Now that you’ve met the roots (my Grandma) and the branch (me) meet a seed that has fallen and begun to grow. This project of defining my roots is as much for her as it is for me but thats a story for a different day.

The roots of my position in this society are three-fold. I am Haitian and I am American. Perhaps most importantly to this story, I am also a child of capitalism.

I am HAITIAN. That means my roots are in Haiti, the first country to stop and say enough was enough. The first country to defeat Napoleonic forces on the battlefield. Haitians spoke truth to power and have been punished for it ever since. Brother stood next to sister and fought saying I may die but our collective freedom is more important to me than my own life.

This school in the little Haitian town of Bod me Limbe is the Genesis of this project. In spring of 2008 my sister, a group of Groton alumni, students, a teacher, and myself traveled to Haiti as part of a service trip. The trip in the end was probably as self-serving as it was helpful, it would have been equally if not more useful for the residents for us to save the money we spent on flights, and vaccines, and food, and passports, etc and simply have sent it to them.

Hearts Together for Haiti, the group that runs the school, is a Canadian charitable organization that provides a free education to the children of the area. In essence they provide hope to the village. It’s for no small reason that Haitian parents the world over value education more than anything else. Education is one of the few avenues for success in Haiti, but few have access to it. There is no real public education system and thus most families have to scrape together what little money they have to send their children to school for a couple of years.

I wouldn’t call myself a complainer but I do complain. I complain when I can’t order ribs at a restaurant. I complain when I don’t get the best grades or the best teachers. I complain when the cards don’t fall my way.

Which is why these kids are my heroes. We throw the word hero around a lot in our society. Just go on google, espn, cnn, bbc, or even and search hero. You’ll find plenty of stories but rarely about kids like these.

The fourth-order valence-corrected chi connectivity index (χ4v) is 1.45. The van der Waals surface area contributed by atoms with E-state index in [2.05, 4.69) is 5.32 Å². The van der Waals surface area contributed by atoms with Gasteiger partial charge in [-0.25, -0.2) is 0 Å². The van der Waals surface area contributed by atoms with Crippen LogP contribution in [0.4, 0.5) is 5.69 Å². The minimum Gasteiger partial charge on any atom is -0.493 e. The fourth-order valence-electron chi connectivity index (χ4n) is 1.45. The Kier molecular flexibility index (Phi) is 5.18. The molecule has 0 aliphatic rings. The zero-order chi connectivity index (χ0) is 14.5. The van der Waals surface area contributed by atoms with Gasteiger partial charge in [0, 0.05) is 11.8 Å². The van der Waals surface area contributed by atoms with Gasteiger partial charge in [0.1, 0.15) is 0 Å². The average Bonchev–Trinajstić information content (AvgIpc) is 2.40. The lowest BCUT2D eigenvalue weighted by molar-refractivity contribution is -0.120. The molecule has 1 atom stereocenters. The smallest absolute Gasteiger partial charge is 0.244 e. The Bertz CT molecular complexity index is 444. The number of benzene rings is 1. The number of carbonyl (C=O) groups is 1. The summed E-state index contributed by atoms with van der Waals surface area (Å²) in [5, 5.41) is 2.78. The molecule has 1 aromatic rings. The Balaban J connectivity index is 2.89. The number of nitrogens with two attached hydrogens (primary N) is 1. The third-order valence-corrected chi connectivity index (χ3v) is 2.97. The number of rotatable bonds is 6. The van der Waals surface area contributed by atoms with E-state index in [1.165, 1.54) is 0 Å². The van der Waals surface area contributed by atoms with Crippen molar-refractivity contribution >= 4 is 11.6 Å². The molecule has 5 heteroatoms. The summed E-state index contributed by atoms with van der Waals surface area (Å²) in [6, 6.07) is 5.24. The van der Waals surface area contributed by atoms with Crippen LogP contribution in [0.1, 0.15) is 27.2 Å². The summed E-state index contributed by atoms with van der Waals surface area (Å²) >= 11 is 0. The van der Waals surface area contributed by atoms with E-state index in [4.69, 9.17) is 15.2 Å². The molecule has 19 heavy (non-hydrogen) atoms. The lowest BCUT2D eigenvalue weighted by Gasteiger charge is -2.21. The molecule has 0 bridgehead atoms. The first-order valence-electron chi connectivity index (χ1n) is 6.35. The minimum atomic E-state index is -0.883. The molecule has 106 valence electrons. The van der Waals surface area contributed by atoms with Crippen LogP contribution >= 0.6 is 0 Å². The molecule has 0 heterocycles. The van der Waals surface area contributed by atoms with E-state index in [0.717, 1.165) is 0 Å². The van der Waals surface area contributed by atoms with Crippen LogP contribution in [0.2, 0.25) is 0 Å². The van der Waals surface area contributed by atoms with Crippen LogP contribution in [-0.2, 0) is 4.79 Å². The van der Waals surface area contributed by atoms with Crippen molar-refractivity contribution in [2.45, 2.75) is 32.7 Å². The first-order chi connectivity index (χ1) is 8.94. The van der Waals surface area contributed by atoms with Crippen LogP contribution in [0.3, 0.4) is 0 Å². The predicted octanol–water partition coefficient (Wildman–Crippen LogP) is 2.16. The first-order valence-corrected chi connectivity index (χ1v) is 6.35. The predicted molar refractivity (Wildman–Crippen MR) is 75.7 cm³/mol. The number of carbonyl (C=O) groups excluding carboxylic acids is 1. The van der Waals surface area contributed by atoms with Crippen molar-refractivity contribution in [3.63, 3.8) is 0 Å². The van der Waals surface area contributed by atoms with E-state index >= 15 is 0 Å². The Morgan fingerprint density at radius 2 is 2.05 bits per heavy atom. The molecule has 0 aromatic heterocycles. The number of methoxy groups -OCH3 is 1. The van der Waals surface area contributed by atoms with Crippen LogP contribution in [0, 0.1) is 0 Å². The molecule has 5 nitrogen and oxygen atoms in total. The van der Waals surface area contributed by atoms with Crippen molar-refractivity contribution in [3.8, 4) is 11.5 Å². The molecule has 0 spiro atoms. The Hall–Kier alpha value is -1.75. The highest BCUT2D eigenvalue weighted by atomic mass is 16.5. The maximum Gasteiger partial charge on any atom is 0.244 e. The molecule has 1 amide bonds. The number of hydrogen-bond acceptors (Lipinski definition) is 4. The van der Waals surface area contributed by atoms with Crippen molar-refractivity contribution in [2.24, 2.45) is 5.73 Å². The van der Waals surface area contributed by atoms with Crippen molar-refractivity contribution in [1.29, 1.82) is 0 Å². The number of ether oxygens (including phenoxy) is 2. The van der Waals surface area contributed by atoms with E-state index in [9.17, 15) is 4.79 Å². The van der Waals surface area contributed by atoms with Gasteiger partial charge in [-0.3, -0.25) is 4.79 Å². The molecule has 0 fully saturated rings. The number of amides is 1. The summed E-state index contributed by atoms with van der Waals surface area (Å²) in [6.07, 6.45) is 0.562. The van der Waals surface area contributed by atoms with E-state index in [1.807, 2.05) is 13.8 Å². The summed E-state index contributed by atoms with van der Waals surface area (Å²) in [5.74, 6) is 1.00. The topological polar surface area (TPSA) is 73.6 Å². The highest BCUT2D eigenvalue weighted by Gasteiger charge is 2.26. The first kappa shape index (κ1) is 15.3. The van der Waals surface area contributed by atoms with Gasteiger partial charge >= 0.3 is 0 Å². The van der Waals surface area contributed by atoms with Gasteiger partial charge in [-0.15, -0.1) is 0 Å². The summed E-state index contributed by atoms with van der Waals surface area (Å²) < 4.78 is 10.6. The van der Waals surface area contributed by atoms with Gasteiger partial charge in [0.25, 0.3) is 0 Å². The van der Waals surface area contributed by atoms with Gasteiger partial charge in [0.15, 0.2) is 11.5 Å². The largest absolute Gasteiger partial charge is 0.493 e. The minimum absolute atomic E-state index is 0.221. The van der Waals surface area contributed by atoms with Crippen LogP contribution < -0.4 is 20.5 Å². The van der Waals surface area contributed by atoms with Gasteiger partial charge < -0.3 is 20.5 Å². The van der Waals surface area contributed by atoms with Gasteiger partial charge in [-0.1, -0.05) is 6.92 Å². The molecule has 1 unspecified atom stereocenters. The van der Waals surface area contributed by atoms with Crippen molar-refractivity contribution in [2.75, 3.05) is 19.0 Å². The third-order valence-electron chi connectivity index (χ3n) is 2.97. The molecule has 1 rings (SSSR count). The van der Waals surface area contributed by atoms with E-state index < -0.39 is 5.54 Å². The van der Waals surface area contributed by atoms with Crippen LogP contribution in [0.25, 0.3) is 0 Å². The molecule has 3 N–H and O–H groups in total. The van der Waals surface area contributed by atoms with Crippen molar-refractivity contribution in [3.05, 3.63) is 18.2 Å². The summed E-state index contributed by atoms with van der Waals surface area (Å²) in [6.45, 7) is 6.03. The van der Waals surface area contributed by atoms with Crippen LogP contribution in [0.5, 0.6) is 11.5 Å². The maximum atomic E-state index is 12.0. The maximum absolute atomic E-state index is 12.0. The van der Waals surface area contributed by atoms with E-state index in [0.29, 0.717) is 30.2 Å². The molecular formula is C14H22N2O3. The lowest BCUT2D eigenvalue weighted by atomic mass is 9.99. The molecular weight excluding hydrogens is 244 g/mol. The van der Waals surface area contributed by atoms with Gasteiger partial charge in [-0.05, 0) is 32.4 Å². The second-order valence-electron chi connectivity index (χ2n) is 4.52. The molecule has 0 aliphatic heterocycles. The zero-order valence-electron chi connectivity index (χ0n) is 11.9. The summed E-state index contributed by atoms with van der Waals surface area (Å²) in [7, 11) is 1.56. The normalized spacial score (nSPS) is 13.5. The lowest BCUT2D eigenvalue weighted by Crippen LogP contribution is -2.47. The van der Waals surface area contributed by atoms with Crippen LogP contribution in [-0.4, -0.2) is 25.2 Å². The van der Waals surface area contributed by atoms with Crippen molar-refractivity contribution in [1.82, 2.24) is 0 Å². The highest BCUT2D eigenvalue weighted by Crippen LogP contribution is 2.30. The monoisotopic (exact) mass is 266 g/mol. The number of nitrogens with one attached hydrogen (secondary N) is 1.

Kids who play the hand that they’ve been dealt despite the unfairness. They hold hands with no spades and yet in life unlike spades there is no re-deal. And so they struggle on fighting with every inch of their beings to win a couple books and ensure the next hand dealt to their progeny is but a little bit better, a little bit stronger, and a little bit juster.

These are the children OUR society chooses not to invest in.

Before we move further its equally important for me to acknowledge all my roots. I am Haitian, I am American, I am middle class, but I am also part of the elite. I am part of the elite of the capitalistic world because of the education I have been able to receive. I attended Groton School. Google that to find out more but of important is only that the school educated about 350 pupils and had at some point an endowment of over 350 million dollars. I spent my childhood being educated at a school where my every need and concern was provided for.

I now attend Brown University. I am receiving one of the best educations in the world. I don’t think I’m being conservative when I say that I dont think there are any more than 200, 000 (top 40 schools in the nation) students in America receiving a similar quality education. That is the richest country in the world provides only .06%  of its population the quality of education that me and my fellow Brown students receive. The numbers only get more staggering when you start to think about how many of the 6 billion + humans living on this planet will recieve similar education. I say this only to ask two questions.

1. Why us?

2. What it is our responsibility to humanity given that we are the few whom the system has chosen to provide for?

lines the walls of the school in Bod me Limbe. We placed the glass in the cement walls when we were building them to provide security to the school. This is where the next generation of Haitian seeds will develop.Despite our(humanity’s) failures I cant help but hope that these girls will flourish. I feel innately connected to them because these girls are my grandmother. If she were born 86 years later and were still on this earth this would be her. They will be the roots of a new generation but what will that generation look like. I can’t help but imagine what they could do, who they could be, and the Haiti that they would anchor  if they were given the opportunities and education I have been given.

What would my grandmother have done if she had had a chance to attend Groton and Brown. I have no doubt that she could would should have been a Rosalind Franklin or Marie Curie.